“Tonantzin, do your work. Transform this anxiety into calm and peace.” My teacher called on the Aztec goddess of sacred earth and placed her palms together and finished her online meditation with the word “Omateotl.” I watched on my phone from my front porch, escaping for a moment from the madness of the news and my own family’s vibration during quarantine. We are cooped up inside our home, and lucky to still have food, shelter, and our good health to enjoy.
The past few weeks have brought on a wave of anxiety that can be felt throughout the entire planet. With the global pandemic of the novel Coronavirus, schools are shut down, businesses are closing, and hospitals are struggling to provide the care needed to help patients survive. The future is entirely uncertain, and I feel grateful to have found a spiritual practice that is helping me through this dark time, allowing me to root down and connect to my ancestors.
About a year ago, my husband suggested I find a mentor. As a writer, I was looking for guidance to help me navigate the world of digital publishing and to help me grow. I’d long been a fan of Robyn Moreno, but my self-doubt convinced me that she’d never take me on as a mentee. I overcame the fear and reached out to her anyway. I asked if she’d be interested in being my mentor. She said she was undergoing a bit of a career change and moving into the realm of healing and coaching, and that she’d love to help. I was thrilled. We had so much in common. We are both Tejanas, yoga teachers, mothers, and writers. I started weekly phone sessions with Robyn. She helped me connect to my goals and map out plans for how to get there.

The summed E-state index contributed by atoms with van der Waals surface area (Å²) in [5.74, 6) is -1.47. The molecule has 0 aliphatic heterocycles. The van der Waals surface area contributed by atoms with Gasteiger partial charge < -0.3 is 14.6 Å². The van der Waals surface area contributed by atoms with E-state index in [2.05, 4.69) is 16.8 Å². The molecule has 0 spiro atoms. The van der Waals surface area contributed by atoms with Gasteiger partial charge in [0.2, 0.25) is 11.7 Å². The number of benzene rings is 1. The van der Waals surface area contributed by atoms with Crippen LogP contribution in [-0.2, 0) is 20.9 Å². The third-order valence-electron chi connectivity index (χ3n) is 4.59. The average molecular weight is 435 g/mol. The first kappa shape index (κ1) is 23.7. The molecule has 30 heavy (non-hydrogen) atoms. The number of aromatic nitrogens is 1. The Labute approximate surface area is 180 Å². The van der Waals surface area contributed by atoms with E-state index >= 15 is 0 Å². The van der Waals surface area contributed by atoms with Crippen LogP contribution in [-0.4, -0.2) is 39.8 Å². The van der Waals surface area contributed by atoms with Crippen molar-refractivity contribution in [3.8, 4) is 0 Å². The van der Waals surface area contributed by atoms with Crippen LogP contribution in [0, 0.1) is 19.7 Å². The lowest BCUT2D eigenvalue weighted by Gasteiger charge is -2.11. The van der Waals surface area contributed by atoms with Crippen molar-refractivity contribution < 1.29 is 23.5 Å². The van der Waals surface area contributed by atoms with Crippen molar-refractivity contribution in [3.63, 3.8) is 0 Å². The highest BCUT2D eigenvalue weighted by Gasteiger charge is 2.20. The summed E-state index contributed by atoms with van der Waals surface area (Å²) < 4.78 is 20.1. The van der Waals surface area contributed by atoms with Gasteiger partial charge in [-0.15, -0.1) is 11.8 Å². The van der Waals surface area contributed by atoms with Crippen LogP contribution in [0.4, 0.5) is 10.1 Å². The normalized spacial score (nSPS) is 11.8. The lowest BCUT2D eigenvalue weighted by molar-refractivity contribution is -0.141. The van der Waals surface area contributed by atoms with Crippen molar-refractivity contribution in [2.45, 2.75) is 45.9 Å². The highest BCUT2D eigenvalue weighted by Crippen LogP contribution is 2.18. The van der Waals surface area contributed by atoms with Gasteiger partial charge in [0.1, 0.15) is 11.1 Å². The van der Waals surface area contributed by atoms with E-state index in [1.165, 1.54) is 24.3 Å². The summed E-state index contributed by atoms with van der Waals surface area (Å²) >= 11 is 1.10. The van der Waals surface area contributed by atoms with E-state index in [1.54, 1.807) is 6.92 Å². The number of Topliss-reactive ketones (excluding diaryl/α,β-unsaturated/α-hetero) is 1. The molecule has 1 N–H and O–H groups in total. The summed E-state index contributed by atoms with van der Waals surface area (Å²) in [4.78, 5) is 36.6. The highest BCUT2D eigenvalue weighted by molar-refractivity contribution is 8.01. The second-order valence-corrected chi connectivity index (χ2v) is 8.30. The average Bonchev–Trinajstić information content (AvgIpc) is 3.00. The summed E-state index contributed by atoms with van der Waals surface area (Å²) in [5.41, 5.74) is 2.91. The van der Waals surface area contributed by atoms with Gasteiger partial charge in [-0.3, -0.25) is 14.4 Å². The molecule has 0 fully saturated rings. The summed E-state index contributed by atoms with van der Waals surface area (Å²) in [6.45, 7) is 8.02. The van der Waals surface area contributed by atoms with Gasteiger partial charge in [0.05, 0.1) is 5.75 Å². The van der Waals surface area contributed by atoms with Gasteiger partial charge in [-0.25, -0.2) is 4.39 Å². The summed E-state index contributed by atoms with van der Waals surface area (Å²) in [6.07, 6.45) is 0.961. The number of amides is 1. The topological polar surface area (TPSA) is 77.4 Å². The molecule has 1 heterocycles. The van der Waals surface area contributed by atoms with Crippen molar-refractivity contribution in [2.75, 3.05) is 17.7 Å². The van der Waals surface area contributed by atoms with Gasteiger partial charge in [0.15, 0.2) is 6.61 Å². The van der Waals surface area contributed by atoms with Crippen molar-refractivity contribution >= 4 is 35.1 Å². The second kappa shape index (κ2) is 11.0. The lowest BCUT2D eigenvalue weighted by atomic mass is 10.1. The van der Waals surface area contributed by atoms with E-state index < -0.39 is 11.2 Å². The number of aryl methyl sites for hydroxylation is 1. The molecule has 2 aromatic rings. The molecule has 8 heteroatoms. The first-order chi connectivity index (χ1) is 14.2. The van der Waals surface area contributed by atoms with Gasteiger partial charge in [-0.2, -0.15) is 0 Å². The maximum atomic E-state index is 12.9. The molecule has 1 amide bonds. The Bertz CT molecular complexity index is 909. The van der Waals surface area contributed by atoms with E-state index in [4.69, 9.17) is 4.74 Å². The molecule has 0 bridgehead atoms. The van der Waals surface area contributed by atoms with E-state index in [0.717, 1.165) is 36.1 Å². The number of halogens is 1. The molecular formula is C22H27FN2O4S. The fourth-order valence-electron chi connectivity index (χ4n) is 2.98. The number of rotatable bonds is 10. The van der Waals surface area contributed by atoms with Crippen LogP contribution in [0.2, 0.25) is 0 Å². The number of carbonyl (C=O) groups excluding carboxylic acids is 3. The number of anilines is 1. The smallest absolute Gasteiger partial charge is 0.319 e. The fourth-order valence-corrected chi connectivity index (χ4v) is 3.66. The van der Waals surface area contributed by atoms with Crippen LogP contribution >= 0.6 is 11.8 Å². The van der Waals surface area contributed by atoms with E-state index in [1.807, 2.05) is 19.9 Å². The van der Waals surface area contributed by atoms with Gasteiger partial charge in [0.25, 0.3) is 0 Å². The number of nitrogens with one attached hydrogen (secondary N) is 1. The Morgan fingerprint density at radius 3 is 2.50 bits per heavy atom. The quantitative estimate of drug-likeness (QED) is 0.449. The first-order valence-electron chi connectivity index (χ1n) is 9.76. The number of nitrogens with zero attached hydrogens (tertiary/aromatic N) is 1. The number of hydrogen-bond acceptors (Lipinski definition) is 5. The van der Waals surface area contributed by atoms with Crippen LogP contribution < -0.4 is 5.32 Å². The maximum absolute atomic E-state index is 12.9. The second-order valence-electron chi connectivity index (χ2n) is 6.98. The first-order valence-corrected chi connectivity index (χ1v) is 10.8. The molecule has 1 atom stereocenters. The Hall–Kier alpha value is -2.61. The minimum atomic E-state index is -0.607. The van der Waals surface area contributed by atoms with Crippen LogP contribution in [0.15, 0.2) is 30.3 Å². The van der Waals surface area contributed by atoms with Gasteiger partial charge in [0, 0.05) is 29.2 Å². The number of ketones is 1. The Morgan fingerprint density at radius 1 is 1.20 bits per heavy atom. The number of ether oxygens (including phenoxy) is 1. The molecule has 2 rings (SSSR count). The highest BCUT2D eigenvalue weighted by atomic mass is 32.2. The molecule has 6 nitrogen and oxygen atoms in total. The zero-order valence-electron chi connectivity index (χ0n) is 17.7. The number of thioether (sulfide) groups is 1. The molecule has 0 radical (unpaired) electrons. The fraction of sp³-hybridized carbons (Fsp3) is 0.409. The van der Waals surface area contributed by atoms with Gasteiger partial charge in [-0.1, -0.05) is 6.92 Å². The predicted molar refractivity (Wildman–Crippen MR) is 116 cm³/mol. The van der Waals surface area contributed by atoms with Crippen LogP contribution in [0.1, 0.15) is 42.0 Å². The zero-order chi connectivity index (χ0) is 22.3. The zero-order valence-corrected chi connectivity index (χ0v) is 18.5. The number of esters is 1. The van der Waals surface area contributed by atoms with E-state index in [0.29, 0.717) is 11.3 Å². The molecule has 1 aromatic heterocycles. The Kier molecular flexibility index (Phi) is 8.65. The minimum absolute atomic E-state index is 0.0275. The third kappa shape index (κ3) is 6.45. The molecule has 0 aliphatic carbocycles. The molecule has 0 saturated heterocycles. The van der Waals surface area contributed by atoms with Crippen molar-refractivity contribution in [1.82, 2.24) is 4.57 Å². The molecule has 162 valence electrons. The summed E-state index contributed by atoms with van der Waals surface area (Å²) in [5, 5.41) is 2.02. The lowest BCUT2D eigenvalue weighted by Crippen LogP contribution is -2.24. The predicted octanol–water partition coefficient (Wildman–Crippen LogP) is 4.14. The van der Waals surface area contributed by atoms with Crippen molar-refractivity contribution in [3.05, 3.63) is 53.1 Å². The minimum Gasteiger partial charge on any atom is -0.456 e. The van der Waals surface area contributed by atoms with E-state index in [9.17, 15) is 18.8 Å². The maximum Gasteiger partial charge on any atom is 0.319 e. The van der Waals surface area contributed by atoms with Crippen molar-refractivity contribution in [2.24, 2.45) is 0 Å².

Early on, Robyn let me know that she was descended from a lineage of Mexican healers, or curanderas. She said her great-Grandmother Natalia was a Curandera and that she was learning more about the practice as a way to help others. Robyn used a lot of Curanderismo terminology in her calls with me, telling me about how the Aztecs called our world the “Slippery Slick” and that it is our job to find ways to “root down” to stay connected, calm, and resilient.
As a yoga teacher who was raised in the Christian church, I’d been guided by more than one meaningful spiritual practice in my life, but I’d never heard much about Curanderismo. When she mentioned it to me, I recalled the image of one of my favorite scenes in “La Bamba”, when Richie’s brother Bob takes him to a healer in Mexico to help ward off bad dreams. When Robyn, who I’d come to for advice on writing for online publications, told me she was a bruja of sorts, I had my doubts. But I trusted her implicitly and was intrigued by the idea of learning about the healing methodologies of my ancestors.
I was raised in Texas by a Mexican American family who tried to the previous century to assimilate into white culture. It wasn’t until my son was born and Donald Trump was elected in 2016, that I became strongly motivated to learn and connect with my Mexican and Indigenous roots to learn more about myself to stand in my power. It turns out, I met Robyn exactly at the right time. And in the past year of working with her, my career has taken off, my mental state has never been better, and I find myself connecting to my community of powerful, Latina women because of her guidance.
Robyn initiated an online course recently of Curanderismo healing that includes a strong coven of 15 powerful, spiritual women. Some are Latinas, some are not. We hold a space for each other’s questions and pain as Robyn leads us on the path of healing that our Aztec ancestors walked.
Robyn says that the most important thing we can do is to “root down,” especially in times like these when uncertainty weighs heavy on our minds. She says that we can do this by connecting to nature, our ancestors, our bodies, and our spirits. Through Curanderismo, I’ve learned several tools for coping with my own anxiety and fears, or “sustos.”